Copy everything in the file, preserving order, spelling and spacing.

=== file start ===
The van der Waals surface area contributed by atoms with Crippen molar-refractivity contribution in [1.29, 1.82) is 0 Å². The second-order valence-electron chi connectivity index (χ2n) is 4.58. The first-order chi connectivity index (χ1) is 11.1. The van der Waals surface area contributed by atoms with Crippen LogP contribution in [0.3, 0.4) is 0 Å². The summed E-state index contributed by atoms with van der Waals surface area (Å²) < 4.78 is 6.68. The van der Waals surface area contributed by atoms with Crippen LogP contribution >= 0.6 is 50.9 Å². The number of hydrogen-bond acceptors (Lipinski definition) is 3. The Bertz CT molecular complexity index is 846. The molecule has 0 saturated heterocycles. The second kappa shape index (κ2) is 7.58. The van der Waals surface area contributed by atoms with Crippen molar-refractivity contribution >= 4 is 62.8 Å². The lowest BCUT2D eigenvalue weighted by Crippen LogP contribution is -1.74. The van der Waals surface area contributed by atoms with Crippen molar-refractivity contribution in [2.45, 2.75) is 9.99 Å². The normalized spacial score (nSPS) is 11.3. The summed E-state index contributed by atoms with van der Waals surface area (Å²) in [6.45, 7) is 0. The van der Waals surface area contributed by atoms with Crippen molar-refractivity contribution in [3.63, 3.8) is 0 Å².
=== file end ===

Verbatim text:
The van der Waals surface area contributed by atoms with Crippen molar-refractivity contribution in [1.29, 1.82) is 0 Å². The second-order valence-electron chi connectivity index (χ2n) is 4.58. The first-order chi connectivity index (χ1) is 11.1. The van der Waals surface area contributed by atoms with Crippen LogP contribution in [0.3, 0.4) is 0 Å². The summed E-state index contributed by atoms with van der Waals surface area (Å²) < 4.78 is 6.68. The van der Waals surface area contributed by atoms with Crippen LogP contribution >= 0.6 is 50.9 Å². The number of hydrogen-bond acceptors (Lipinski definition) is 3. The Bertz CT molecular complexity index is 846. The molecule has 0 saturated heterocycles. The second kappa shape index (κ2) is 7.58. The van der Waals surface area contributed by atoms with Crippen molar-refractivity contribution >= 4 is 62.8 Å². The lowest BCUT2D eigenvalue weighted by Crippen LogP contribution is -1.74. The van der Waals surface area contributed by atoms with Crippen molar-refractivity contribution in [2.45, 2.75) is 9.99 Å². The normalized spacial score (nSPS) is 11.3. The summed E-state index contributed by atoms with van der Waals surface area (Å²) in [6.45, 7) is 0. The van der Waals surface area contributed by atoms with Crippen molar-refractivity contribution in [3.63, 3.8) is 0 Å².